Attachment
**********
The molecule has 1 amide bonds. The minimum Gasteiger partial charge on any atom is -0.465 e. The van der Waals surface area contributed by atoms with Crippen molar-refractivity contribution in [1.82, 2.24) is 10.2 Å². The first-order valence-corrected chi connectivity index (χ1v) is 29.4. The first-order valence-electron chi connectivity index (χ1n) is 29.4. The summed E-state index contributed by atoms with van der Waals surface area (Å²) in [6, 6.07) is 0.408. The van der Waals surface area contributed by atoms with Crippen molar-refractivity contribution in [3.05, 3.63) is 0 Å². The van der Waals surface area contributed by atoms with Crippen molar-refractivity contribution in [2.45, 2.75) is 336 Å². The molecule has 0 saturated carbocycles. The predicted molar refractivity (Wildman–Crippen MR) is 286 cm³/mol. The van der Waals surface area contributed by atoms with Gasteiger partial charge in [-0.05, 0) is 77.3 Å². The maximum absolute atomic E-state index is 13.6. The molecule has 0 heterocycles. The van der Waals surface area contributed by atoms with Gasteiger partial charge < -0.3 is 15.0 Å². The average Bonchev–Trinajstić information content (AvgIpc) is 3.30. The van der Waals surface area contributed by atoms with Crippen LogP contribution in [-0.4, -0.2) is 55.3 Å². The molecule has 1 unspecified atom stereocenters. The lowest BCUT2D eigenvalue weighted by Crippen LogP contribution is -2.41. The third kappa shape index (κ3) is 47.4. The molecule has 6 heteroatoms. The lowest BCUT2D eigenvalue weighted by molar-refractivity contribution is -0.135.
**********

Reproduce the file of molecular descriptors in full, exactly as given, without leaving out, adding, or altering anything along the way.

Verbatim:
The molecule has 1 amide bonds. The minimum Gasteiger partial charge on any atom is -0.465 e. The van der Waals surface area contributed by atoms with Crippen molar-refractivity contribution in [1.82, 2.24) is 10.2 Å². The first-order valence-corrected chi connectivity index (χ1v) is 29.4. The first-order valence-electron chi connectivity index (χ1n) is 29.4. The summed E-state index contributed by atoms with van der Waals surface area (Å²) in [6, 6.07) is 0.408. The van der Waals surface area contributed by atoms with Crippen molar-refractivity contribution in [3.05, 3.63) is 0 Å². The van der Waals surface area contributed by atoms with Crippen molar-refractivity contribution in [2.45, 2.75) is 336 Å². The molecule has 0 saturated carbocycles. The predicted molar refractivity (Wildman–Crippen MR) is 286 cm³/mol. The van der Waals surface area contributed by atoms with Gasteiger partial charge in [-0.05, 0) is 77.3 Å². The maximum absolute atomic E-state index is 13.6. The molecule has 0 heterocycles. The van der Waals surface area contributed by atoms with Gasteiger partial charge < -0.3 is 15.0 Å². The average Bonchev–Trinajstić information content (AvgIpc) is 3.30. The van der Waals surface area contributed by atoms with Crippen LogP contribution in [-0.4, -0.2) is 55.3 Å². The molecule has 1 unspecified atom stereocenters. The lowest BCUT2D eigenvalue weighted by Crippen LogP contribution is -2.41. The third kappa shape index (κ3) is 47.4. The molecule has 6 heteroatoms. The lowest BCUT2D eigenvalue weighted by molar-refractivity contribution is -0.135.